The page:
Virginia Waterways To Freedom
Virginia Waterways To Freedom is an essential story about the trials, bravery and genius of people escaping chattel slavery in Southeastern Virginia.
The general public is familiar with Richmond native Henry “Box” Brown’s daring and inventive escape. His and other cases are usually studied in textbooks and taught by teachers in isolation. Many also know that the South had many essentially landlocked cities, such as Raleigh, Durham, Montgomery, Winston-Salem, Greensboro, Augusta, Nashville, Jackson and Atlanta that were major centers for trading slaves and valuable goods they produced. But the port cities of the South (Norfolk, Portsmouth, Richmond, Charleston, Savannah, Mobile, Memphis, Natchez, and New Orleans) were typically larger cities then and of greatest concern to slaveholders.
Virginia’s authorities were so concerned about escaped slaves that countless ordinances were passed from 1820 until the Civil War, granting local authorities to search and seize all vessels entering Virginia’s waterways. The federal Fugitive Slave Act of 1850 extended the reach of Southern slave states well beyond their borders. Evidence that the Fugitive Slave Act was not welcomed by all is that Shadrach Minkins, a runaway slave from Norfolk captured in Boston, was fortunate to have northern abolitionists storm the Court House in 1851 to free him.
Another reason these areas became hotbeds of runaways is that African Americans living and working in port cities had more opportunities to open their minds to freedom. Many slaves lived apart from their masters and moved freely throughout the town and on ships. This mobility allowed enslaved African Americans, especially those who were hired out, to segue into a variety of port-related occupations and forge relations with stateless captains, who sometimes could care less about Fugitive Slave Laws or personally hated slavery.
They often read newspapers that reported of slaves escaping, such as the Norfolk Landmark, the Virginia Gazette, the Petersburg Intelligencer, the Liberator, the Norfolk Intelligencer, the Southern Argus, the Republican, the Southside Democrat, and the Daily Express. As such, newspapers and the occasional abolitionist document secreted between slaves, spoke of a clandestine organization undermining slavery in Virginia and the rest of the South — the Underground Railroad.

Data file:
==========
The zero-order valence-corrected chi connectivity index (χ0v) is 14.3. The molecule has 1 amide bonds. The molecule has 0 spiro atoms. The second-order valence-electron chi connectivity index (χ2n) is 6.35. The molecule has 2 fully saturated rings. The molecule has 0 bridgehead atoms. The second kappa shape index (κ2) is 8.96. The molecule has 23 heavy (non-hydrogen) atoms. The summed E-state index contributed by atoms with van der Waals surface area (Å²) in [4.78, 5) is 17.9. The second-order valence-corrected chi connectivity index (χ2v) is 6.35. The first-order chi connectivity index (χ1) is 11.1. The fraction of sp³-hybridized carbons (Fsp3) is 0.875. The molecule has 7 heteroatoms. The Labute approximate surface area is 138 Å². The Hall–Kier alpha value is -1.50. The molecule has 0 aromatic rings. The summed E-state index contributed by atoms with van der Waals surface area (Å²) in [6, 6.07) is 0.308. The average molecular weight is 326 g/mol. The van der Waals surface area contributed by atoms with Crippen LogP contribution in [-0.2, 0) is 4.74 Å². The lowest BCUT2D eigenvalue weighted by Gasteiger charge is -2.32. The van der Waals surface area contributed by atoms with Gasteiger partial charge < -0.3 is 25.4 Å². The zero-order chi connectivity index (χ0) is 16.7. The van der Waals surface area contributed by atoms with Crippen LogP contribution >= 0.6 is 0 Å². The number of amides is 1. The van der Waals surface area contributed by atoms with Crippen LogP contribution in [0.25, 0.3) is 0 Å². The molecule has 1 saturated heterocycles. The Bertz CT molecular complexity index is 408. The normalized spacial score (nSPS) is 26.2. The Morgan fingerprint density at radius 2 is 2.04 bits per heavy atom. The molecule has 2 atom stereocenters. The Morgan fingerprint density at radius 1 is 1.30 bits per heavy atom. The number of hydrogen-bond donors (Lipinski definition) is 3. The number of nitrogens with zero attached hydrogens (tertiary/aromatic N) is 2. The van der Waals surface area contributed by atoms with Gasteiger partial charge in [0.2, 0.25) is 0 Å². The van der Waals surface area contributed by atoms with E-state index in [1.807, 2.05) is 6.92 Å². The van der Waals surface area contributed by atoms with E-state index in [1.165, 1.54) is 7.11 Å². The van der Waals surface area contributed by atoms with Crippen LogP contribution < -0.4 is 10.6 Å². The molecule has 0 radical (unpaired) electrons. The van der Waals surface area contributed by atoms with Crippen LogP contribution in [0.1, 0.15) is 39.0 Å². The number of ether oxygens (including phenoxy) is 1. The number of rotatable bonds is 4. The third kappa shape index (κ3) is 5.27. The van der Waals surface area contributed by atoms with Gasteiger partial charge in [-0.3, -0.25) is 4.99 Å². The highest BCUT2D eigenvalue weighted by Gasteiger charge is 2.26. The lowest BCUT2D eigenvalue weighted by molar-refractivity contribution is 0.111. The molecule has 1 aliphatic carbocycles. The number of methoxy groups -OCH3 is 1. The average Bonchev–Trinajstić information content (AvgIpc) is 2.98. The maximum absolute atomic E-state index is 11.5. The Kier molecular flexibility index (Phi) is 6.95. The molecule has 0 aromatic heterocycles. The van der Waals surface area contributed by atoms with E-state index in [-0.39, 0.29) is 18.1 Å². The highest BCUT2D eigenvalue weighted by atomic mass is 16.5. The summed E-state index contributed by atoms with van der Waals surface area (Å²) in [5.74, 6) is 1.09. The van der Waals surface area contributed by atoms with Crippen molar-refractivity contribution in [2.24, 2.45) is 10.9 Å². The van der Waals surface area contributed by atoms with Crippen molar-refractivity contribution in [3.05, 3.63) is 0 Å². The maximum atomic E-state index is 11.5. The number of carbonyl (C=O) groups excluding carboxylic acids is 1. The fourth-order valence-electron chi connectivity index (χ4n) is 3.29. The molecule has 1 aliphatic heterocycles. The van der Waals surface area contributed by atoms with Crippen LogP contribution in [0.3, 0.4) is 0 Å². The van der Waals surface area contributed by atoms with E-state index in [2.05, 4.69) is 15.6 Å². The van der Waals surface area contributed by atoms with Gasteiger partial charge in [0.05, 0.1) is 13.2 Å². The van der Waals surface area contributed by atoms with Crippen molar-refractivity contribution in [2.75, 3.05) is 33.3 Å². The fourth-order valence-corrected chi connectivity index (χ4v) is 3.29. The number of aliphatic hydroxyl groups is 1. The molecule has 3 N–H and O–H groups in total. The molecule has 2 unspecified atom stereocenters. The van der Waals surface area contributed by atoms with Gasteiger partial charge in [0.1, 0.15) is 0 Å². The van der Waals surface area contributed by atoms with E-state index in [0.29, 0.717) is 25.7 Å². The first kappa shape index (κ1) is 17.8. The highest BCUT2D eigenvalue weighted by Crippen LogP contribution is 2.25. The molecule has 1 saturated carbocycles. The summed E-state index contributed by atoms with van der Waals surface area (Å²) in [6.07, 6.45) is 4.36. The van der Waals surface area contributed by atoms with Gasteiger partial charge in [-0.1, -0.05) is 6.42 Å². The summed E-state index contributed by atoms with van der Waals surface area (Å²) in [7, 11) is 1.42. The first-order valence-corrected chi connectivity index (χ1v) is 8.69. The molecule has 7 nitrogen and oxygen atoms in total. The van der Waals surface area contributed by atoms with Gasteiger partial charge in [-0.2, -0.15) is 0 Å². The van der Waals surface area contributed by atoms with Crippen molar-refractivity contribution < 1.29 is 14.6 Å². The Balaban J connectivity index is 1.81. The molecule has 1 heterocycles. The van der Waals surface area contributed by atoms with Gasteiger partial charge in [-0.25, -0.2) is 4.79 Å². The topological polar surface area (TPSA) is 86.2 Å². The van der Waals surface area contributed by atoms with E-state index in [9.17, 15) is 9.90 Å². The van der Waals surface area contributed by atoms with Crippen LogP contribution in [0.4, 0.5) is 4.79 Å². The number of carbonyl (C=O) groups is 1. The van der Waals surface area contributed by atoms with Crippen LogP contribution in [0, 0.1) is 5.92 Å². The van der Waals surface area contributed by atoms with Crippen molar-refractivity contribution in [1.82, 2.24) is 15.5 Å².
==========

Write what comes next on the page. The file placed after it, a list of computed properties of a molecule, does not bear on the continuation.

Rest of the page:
Of all slave states, Virginia may have generated the most Underground Railroad traffic. One of America’s most active agents for the Underground Railroad, William Still, recorded 785 accounts, 40 percent from Virginia, who were runaway slaves passing through his station. Agents and conductors of the Underground Railroad were often skilled slaves, free Blacks, or Whites. For example, Henry Lewey was a Norfolk slave who used the nom de plume, “Bluebeard,” to hide his identity until he escaped 1856, when word circulated that he was an Underground Railroad agent. William Bagnall was a white Virginia bank bookkeeper who may have been married to a light-skinned African American. He was credited by ex-slaves in William Still’s book with assisting numerous escaped slaves and passing correspondence between those who had escaped and their family members still living in Hampton Roads.
William Still’s book also listed the City of Richmond, the Pennsylvania, the Augusta steamships, and the Keziah as vessels transporting northbound runaways. Newspapers and city directories identified Higgins’ and Wright’s Wharves in Norfolk, as places where runaways has acquired a degree of anonymity and protection as they sought passage aboard schooners and steamships.